CHENGDU - CITY OF BROCADESPast & Present : Rebirth of past glories
Chengdu, founded 2,400 years ago, has been capital of China’s most populous province since the founding of the Shu Province during the Qin Dynasty. It became a city of political importance during the period of the Three Kingdoms (A.D. 220 -265, immortalised in Sanguo Yanyi - Romance of the Three Kingdoms, a great classic known to almost every Chinese) when Liu Bei set up the Shu Han Kingdom with Chengdu as its capital. Chengdu, also known as the city of brocades, after the beautiful silk embroidery it manufactures, soon reverted back to its old status as a sleepy provincial centre after the fall of the Shu Kingdom. Even the enforced opening of China to international trade at the turn of the century did not help. Traders prefer to set up operations at Chongqing on the Changjiang, than to trek more than 300 km across mountains to reach the provincial capital.
Change came in the early 1980’s when China once again opened itself to the rest of the world. The foreign investments that were showered on the coastal provinces soon seeped into inland Sichuan. Chengdu, with its numerous universities and research institutes, as well as light industries, finds itself in an advantageous competitive position over its old rival, Chongqing, which is by now overburdened with inefficient state-run heavy industries. Foreign investors like Siemens, Thakral, Mitsubishi, Ericson and Coca Cola have opened factories in Chengdu. The rising income as well as economic optimism has led to a boom in infrastructural construction - the whole city, and indeed the whole province, look like a gigantic construction site. New highways, power stations, office blocks, shopping malls are mushrooming everywhere. The old Chengdu with city walls and a huge governor’s palace was gone in the 1950’s - torn down by a newly victorious communist government. And in the late ‘80s and early 90’s, what remains of the narrow medieval alleys and little old houses are being replaced by numerous skyscrapers and shopping malls - icons of a new economic age of China.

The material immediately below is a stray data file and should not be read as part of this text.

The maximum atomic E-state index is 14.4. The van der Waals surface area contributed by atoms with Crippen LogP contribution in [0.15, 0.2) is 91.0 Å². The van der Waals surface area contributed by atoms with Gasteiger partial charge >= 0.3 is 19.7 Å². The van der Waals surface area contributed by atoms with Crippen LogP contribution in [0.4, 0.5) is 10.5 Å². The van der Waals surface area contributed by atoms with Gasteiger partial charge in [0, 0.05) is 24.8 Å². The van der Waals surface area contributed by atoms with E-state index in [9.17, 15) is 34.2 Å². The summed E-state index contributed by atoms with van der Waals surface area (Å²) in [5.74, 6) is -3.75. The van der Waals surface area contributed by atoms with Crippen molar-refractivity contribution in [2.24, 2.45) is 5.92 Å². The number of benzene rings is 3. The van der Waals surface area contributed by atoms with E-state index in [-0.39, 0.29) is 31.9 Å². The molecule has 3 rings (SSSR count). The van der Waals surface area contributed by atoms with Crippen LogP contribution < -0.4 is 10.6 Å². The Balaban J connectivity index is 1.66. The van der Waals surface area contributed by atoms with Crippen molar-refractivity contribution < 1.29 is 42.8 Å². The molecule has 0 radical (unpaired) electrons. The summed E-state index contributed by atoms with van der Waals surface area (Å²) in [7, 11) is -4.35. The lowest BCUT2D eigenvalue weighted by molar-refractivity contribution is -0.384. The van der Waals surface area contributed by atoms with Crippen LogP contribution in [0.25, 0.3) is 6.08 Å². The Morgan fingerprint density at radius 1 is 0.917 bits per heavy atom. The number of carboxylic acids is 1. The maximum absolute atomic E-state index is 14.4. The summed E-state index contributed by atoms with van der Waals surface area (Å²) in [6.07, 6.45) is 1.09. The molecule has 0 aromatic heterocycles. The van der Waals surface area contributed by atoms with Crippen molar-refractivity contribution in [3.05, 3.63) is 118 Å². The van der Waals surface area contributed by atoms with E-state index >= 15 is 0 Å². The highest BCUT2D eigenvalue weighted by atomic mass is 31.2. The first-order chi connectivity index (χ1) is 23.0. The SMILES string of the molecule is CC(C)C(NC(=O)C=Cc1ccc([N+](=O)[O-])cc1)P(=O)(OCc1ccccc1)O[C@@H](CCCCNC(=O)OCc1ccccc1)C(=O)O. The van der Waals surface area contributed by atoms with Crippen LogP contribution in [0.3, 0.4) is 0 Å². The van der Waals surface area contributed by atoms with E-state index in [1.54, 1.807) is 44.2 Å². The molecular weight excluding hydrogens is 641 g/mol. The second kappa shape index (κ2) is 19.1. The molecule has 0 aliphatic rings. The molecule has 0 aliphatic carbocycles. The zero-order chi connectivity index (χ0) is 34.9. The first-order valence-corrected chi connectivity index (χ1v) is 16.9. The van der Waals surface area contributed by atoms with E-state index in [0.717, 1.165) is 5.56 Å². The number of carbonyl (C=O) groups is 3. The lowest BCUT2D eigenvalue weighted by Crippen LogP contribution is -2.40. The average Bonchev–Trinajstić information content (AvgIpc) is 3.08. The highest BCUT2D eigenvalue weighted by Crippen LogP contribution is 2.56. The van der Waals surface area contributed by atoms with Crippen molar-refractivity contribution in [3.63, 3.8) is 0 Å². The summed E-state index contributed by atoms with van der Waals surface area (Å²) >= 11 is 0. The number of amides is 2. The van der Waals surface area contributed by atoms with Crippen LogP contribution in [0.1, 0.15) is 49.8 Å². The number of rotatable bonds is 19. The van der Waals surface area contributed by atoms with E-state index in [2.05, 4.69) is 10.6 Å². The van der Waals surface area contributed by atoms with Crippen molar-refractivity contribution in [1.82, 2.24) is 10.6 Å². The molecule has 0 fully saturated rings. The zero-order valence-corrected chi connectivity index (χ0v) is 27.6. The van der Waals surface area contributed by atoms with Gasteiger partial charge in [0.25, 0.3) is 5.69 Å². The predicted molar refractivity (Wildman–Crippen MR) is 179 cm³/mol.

Diary : 20 October 1996 Arrival
It was a sunny Sunday afternoon when we arrived on a Dragonair flight from Hong Kong. The client’s representatives picked us up at Chengdu Airport and then drove us to Minshan Hotel, where we were to stay for the next 2 weeks. On the journey to the city centre, we passed by many abandoned property development projects. It seems that many have overrated the boom in China and were caught in the credit crunch imposed by the Central Bank a few years ago. Rumours say that the credit controls will soon be lifted. Perhaps these projects will be revived again.
Minshan Hotel is located on the southern edge of the city centre. From here, the wide Renmin Nan Lu (People’s South Road) leads one to the geographical central of the city, where the governor’s palace used to be. The Communists replaced it with a giant statue of Chairman Mao. This was where we headed for after leaving our luggage at the hotel. True enough, the statue was there, but what really drew our attention were the huge commercial billboards with neon lights behind - Samsung, Bossini, etc. Which is more influential in today’s China is anyone’s guess...
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